Every Sunday Christians Re-experience Their Story

Siberia—Working with outsiders means listening and being heard, according to Eduard Genrich, of Second Baptist Church in Novosibirsk. People here say they are encouraged and helped by outsiders, but taken advantage of by some. (photo by Don Rutledge)

The order of worship in churches is based on the only full worship service we have recorded in scripture which is Isaiah 6:1-8.

When we start the service the first thing that happens is acknowledging we have come into the presence of God. This is similar to how you start a story and introduce characters.

When we meet God in this moment it will cause us to be reminded of our sin, which is also similar to a story needing crisis/tension. This is where in worship we acknowledge there is nothing we can do and only God’s grace is able to save us. But first we must confess.

This dialogue continues between man and God in worship where after we confess and God has forgiven us, then God is asking who will go. This is like in the storyline where the mentor is outlining to the main character what they need to do to overcome their crisis.

Often this is where the homily/sermon is given that gives us more insights on how to live our lives. This is the direction given to all main subjects in a story that then they go and then live out those instructions.

Emily Wright during the Easter Services at Roswell Presbyterian Church.

Here is the scripture that both Christians and Jews use to create their order of worship.

Isaiah 6:1-8 

REVELATION– verse 1: “In the year that King Uzziah died I saw the Lord sitting upon a throne, high and lifted up; and the train of his robe filled the temple.

ADORATION– verse 3: “And one called to another and said: ‘Holy, holy, holy is the LORD of hosts; the whole earth is full of his glory!'”

CONFESSION– verse 5: “Then I said, ‘Woe is me, for I am ruined! Because I am a man of unclean lips, And I live among a people of unclean lips; For my eyes have seen the King, the LORD of hosts.'”

EXPIATION– verse 6-7: “Then one of the seraphim flew to me, having in his hand a burning coal that he had taken with tongs from the altar. And he touched my mouth and said: ‘Behold, this has touched your lips; your guilt is taken away, and your sin atoned for.'”

PROCLAMATION– verse 8a: “And I heard the voice of the Lord saying, ‘Whom shall I send, and who will go for us?'”

DEDICATION– verse 8b: “Then I said, ‘Here am I! Send me.'”

SUPPLICATION– verse 11: “Then I said, ‘How long, O Lord?'”

COMMISSION– verse 9: “And he said, ‘Go, and say to this people…'”

Roswell Presbyterian Church

If you look at this order and then compare it to the Narrative Storyline you will see they have a lot in common.

PLOT – a series of incidents that are related to one another, what happens in a story, includes 5 stages (exposition, rising action, climax, falling action, and resolution)

EXPOSITION – usually in the beginning of a story, where the characters, setting, and conflict (problem) are introduced

RISING ACTION – the part of the story where the conflict(s) develop, in which the suspense and interest builds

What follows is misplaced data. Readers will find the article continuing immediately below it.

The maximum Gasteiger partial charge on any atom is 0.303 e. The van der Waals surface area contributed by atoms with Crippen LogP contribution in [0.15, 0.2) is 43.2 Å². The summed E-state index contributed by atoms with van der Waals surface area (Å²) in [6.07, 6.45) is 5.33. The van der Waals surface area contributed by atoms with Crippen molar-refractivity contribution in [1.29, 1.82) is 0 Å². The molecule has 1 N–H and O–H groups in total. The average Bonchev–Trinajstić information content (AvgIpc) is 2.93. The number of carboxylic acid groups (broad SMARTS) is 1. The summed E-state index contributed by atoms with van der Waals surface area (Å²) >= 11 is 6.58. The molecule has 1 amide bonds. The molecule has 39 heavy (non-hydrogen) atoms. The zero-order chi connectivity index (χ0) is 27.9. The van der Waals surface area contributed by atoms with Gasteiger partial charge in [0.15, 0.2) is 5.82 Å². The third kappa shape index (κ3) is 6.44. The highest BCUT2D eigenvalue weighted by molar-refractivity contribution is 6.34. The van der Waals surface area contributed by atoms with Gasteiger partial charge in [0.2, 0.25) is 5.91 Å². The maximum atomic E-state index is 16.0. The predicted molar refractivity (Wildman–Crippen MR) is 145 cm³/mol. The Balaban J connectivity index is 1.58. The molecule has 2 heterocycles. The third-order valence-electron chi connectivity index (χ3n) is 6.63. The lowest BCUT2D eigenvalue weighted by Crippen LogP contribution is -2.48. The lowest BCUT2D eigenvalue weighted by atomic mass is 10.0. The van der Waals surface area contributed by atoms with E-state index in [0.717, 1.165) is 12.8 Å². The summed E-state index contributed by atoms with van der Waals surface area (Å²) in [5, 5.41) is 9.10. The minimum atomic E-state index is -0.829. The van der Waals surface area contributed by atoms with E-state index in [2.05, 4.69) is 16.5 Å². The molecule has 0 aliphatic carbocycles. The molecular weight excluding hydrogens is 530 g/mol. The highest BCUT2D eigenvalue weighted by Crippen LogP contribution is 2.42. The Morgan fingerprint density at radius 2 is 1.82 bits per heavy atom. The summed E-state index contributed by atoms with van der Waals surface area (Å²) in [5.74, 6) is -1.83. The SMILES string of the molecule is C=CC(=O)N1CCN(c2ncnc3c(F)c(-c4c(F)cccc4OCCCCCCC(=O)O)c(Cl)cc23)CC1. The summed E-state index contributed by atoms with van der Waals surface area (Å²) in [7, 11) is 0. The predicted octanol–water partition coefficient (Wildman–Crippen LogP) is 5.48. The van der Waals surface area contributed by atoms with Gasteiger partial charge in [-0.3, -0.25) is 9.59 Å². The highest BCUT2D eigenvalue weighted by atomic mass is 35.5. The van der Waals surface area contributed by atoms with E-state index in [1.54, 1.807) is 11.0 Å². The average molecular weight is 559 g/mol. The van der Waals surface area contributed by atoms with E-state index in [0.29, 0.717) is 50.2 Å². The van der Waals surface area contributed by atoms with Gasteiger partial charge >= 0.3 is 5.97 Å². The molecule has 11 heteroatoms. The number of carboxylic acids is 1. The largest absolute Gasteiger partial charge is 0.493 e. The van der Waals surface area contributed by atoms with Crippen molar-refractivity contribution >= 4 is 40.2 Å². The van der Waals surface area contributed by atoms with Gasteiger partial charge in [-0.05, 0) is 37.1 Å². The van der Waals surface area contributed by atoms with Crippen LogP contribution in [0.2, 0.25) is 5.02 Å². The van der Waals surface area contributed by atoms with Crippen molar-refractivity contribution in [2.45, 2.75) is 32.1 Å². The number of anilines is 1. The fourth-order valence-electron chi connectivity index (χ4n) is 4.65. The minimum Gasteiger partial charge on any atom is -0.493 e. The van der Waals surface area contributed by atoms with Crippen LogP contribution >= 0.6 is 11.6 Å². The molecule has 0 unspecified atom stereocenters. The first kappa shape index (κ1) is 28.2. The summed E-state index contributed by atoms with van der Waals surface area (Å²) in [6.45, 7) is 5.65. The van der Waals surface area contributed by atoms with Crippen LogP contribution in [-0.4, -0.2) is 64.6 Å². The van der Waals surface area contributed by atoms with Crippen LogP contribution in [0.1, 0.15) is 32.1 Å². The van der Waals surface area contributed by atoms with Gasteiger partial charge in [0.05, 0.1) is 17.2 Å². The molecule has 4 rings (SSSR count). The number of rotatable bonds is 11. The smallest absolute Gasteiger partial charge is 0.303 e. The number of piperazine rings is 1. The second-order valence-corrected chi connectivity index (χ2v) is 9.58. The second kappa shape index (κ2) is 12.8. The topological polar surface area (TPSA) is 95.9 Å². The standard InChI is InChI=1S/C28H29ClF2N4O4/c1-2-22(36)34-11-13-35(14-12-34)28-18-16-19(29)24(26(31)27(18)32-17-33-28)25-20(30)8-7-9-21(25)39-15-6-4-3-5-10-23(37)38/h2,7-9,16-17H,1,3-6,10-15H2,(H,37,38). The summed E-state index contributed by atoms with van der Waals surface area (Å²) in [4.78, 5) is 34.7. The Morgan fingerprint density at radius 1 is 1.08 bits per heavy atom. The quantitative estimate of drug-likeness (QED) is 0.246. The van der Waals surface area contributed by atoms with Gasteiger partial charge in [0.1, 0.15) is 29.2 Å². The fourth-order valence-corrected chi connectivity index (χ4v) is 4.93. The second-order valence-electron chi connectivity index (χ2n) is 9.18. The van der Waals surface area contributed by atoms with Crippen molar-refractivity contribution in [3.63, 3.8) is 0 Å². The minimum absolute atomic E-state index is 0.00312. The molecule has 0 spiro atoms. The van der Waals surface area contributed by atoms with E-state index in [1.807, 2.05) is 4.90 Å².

CLIMAX – the turning point or most exciting moment of a story, in which the main character comes face to face with the main conflict and a change happens

FALLING ACTION – all the loose ends of the plot are tied up, the conflict and climax are taken care of in this part of the story, and the suspense is eased

RESOLUTION – where the story comes to a reasonable ending and the outcome is resolved

Roswell Presbyterian Church
Here is how I see these lining up
Worship Service Narrative Story
Revelation Exposition
Adoration
Confession Tension/Struggle
Expiation Climax
Proclamation Falling Action
Dedication
Supplication
Commission Resolution

All the stories in scripture have flawed characters who either turn to God for help and are obedient to those directions or they refuse to be obedient. Now many of those stories involve a series of times where well intentioned characters continue to come back to God and ask for forgiveness for not being obedient.

I believe the reason this format is used in worship is that it forces us to process our faith in story form. It continues to remind us that like all characters in a story that we live in crisis that we cannot solve on our own. We need help. In the stories of Hollywood you need THE FORCE in the Star Wars movies to take on your enemies. You go to someone like Yoda to be trained.

New hymnal celebration event at Presbyterian Church [NIKON D4, 28.0-300.0 mm f/3.5-5.6, ISO 12800, ƒ/5.3, 1/30]
In the Disney stories like Cinderella she needed a Fairy God Mother to help her.

We are moved by stories because we can relate. While the problems are different, they are problems that the main character, like us, cannot solve alone.

The other cool thing about worship services as it relates to storytelling is that it has a soundtrack. The music in worship services helps to set the tone for stories to be told and as we resonate with those stories we are reminded of the story we are living.

 

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